But as Time pointed out earlier this month, the public opinion polls and public reactions are littered with contradictions when it comes to Obama and foreign policy. In an April poll from NBC/Wall Street Journal, 47 percent said the U.S. should be less involved in world affairs, and 19 percent said we should be more active. A Pew Research poll in December of 2013 said that the highest percentage since 1964 believe the U.S. should “mind its own business internationally” at 52 percent.

But then you start to hear Obama being described as “too soft”: too soft on human rights in China; too soft on BP. John McCain chimes in from The New York Times, saying, “Obama has made America look weak.” And Hillary Clinton has her own role, which we’ll get to later. Ultimately, I’d suggest that in part Obama has not been successful because, especially in the latter half of his presidency, he’s become a leader who represents brains, but not effective leadership. Bush was criticized for being dumb, all brawn and no brains. Obama has been criticized as the opposite, tiptoeing around foreign policy.

And while gridlock in Congress isn’t his fault more than it’s been any other president’s fault, it would help his image a great deal if political compromise was possible during his time in office. Standoff and continual congressional infighting is hardly helpful. Divided political climates suggest a lack of unity that leadership should find a way through, one might argue — though again, this is more about image than realistic possibilities (Congress is an inherited problems like so many). Is it a matter of machismo? What does this mean for 2016?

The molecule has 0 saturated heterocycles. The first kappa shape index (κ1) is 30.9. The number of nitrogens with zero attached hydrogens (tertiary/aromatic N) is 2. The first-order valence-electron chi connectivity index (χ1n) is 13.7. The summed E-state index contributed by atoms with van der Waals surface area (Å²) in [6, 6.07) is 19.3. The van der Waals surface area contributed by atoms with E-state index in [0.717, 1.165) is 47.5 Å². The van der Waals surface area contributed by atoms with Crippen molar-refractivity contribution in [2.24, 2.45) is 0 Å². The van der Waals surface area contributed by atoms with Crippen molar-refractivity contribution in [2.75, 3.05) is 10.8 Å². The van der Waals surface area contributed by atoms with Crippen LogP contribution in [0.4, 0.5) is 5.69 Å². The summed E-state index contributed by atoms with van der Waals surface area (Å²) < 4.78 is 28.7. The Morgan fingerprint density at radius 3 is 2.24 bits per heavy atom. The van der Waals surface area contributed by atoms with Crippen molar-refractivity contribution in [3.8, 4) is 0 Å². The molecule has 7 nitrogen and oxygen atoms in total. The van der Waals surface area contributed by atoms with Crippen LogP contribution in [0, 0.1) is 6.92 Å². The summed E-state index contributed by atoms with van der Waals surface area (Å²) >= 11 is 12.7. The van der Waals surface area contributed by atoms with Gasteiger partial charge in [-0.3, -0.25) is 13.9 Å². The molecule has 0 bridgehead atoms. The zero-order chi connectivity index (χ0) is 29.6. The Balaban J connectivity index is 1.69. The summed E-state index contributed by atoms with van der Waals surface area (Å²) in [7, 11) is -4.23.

Let’s be real. For some people, it likely is a matter of machismo — but that’s not a worthy generalization. People desire strong leadership, and it could probably be argued that Americans may, deep down, find aggressive leaders who appeal to their primal side preferable. Depending on the individual, that may be mistakenly associated with masculinity, or machismo, or the comparison of a shirtless Putin stabbing a shark with our suit-and-tie president. But I’d like to believe that’s a minority.

And when it comes to aggressive foreign and domestic policy, I’d hazard a guess that someone like Hillary Clinton might be more to our lizard brains’ liking than Obama has been — while still maintaining the intellect good leadership demands in equal parts. I make this suggestion based on her most recent interview with The Atlantic, where she hinted that Obama’s careful, hands-off approach is too hesitant. Her rhetoric has more of an edge to it.

You know, when you’re down on yourself, and when you are hunkering down and pulling back, you’re not going to make any better decisions than when you were aggressively, belligerently putting yourself forward,” said Clinton. I give Clinton as an example to counteract the more obnoxious versions of this argument you’ll see from people like Bill O’Reilly. I just want to clarify that one does not need to have dangling participles to appeal to our lizard brains.